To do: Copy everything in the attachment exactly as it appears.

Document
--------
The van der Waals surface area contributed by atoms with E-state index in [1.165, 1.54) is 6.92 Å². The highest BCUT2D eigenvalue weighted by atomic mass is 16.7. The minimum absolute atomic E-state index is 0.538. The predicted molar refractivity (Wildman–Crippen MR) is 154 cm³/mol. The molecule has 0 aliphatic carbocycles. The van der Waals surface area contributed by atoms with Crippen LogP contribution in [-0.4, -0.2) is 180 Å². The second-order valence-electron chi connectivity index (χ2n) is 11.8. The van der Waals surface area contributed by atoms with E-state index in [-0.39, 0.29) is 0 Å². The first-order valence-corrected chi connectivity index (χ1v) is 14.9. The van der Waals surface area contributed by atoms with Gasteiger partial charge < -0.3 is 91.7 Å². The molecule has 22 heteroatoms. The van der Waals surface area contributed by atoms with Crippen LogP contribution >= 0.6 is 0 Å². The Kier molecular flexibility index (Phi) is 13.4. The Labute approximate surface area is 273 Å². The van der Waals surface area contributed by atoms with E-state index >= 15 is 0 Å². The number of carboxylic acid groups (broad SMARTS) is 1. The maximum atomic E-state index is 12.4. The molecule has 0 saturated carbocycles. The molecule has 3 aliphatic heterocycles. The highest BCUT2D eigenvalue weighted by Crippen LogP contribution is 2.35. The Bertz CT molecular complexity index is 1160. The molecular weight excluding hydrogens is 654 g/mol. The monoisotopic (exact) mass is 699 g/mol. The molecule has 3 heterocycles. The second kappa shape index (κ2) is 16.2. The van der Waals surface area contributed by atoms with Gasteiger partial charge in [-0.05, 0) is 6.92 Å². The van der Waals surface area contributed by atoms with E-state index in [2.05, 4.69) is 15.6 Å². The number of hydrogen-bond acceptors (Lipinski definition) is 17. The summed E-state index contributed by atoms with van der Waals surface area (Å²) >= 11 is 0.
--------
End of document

The van der Waals surface area contributed by atoms with E-state index in [1.165, 1.54) is 6.92 Å². The highest BCUT2D eigenvalue weighted by atomic mass is 16.7. The minimum absolute atomic E-state index is 0.538. The predicted molar refractivity (Wildman–Crippen MR) is 154 cm³/mol. The molecule has 0 aliphatic carbocycles. The van der Waals surface area contributed by atoms with Crippen LogP contribution in [-0.4, -0.2) is 180 Å². The second-order valence-electron chi connectivity index (χ2n) is 11.8. The van der Waals surface area contributed by atoms with E-state index in [-0.39, 0.29) is 0 Å². The first-order valence-corrected chi connectivity index (χ1v) is 14.9. The van der Waals surface area contributed by atoms with Gasteiger partial charge < -0.3 is 91.7 Å². The molecule has 22 heteroatoms. The van der Waals surface area contributed by atoms with Crippen LogP contribution >= 0.6 is 0 Å². The Kier molecular flexibility index (Phi) is 13.4. The Labute approximate surface area is 273 Å². The van der Waals surface area contributed by atoms with E-state index >= 15 is 0 Å². The number of carboxylic acid groups (broad SMARTS) is 1. The maximum atomic E-state index is 12.4. The molecule has 0 saturated carbocycles. The molecule has 3 aliphatic heterocycles. The highest BCUT2D eigenvalue weighted by Crippen LogP contribution is 2.35. The Bertz CT molecular complexity index is 1160. The molecular weight excluding hydrogens is 654 g/mol. The monoisotopic (exact) mass is 699 g/mol. The molecule has 3 heterocycles. The second kappa shape index (κ2) is 16.2. The van der Waals surface area contributed by atoms with Gasteiger partial charge in [-0.05, 0) is 6.92 Å². The van der Waals surface area contributed by atoms with E-state index in [2.05, 4.69) is 15.6 Å². The number of hydrogen-bond acceptors (Lipinski definition) is 17. The summed E-state index contributed by atoms with van der Waals surface area (Å²) >= 11 is 0.